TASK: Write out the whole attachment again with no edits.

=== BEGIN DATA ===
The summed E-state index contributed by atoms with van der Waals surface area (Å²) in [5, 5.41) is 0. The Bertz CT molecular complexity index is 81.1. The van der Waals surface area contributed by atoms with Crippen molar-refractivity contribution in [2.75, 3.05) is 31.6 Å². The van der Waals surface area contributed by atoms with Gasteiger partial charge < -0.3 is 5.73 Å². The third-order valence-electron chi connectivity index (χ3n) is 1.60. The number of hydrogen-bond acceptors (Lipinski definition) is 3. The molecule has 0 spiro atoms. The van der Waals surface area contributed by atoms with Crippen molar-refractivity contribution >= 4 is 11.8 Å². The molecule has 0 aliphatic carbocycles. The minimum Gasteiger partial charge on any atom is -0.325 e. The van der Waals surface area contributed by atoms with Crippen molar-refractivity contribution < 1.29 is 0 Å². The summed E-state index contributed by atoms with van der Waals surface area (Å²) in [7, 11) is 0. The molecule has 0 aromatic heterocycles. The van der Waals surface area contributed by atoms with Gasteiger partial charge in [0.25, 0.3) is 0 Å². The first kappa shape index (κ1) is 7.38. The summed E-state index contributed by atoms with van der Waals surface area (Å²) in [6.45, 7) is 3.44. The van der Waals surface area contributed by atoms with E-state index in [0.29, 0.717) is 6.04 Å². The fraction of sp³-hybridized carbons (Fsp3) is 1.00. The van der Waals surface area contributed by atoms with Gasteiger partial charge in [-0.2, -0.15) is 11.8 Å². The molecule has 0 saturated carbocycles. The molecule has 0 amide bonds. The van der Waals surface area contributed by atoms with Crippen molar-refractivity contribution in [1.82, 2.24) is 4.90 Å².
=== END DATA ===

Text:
The summed E-state index contributed by atoms with van der Waals surface area (Å²) in [5, 5.41) is 0. The Bertz CT molecular complexity index is 81.1. The van der Waals surface area contributed by atoms with Crippen molar-refractivity contribution in [2.75, 3.05) is 31.6 Å². The van der Waals surface area contributed by atoms with Gasteiger partial charge < -0.3 is 5.73 Å². The third-order valence-electron chi connectivity index (χ3n) is 1.60. The number of hydrogen-bond acceptors (Lipinski definition) is 3. The molecule has 0 spiro atoms. The van der Waals surface area contributed by atoms with Crippen molar-refractivity contribution >= 4 is 11.8 Å². The molecule has 0 aliphatic carbocycles. The minimum Gasteiger partial charge on any atom is -0.325 e. The van der Waals surface area contributed by atoms with Crippen molar-refractivity contribution < 1.29 is 0 Å². The summed E-state index contributed by atoms with van der Waals surface area (Å²) in [7, 11) is 0. The molecule has 0 aromatic heterocycles. The van der Waals surface area contributed by atoms with Gasteiger partial charge in [0.25, 0.3) is 0 Å². The first kappa shape index (κ1) is 7.38. The summed E-state index contributed by atoms with van der Waals surface area (Å²) in [6.45, 7) is 3.44. The van der Waals surface area contributed by atoms with E-state index in [0.29, 0.717) is 6.04 Å². The fraction of sp³-hybridized carbons (Fsp3) is 1.00. The van der Waals surface area contributed by atoms with Gasteiger partial charge in [-0.2, -0.15) is 11.8 Å². The molecule has 0 saturated carbocycles. The molecule has 0 amide bonds. The van der Waals surface area contributed by atoms with Crippen molar-refractivity contribution in [1.82, 2.24) is 4.90 Å².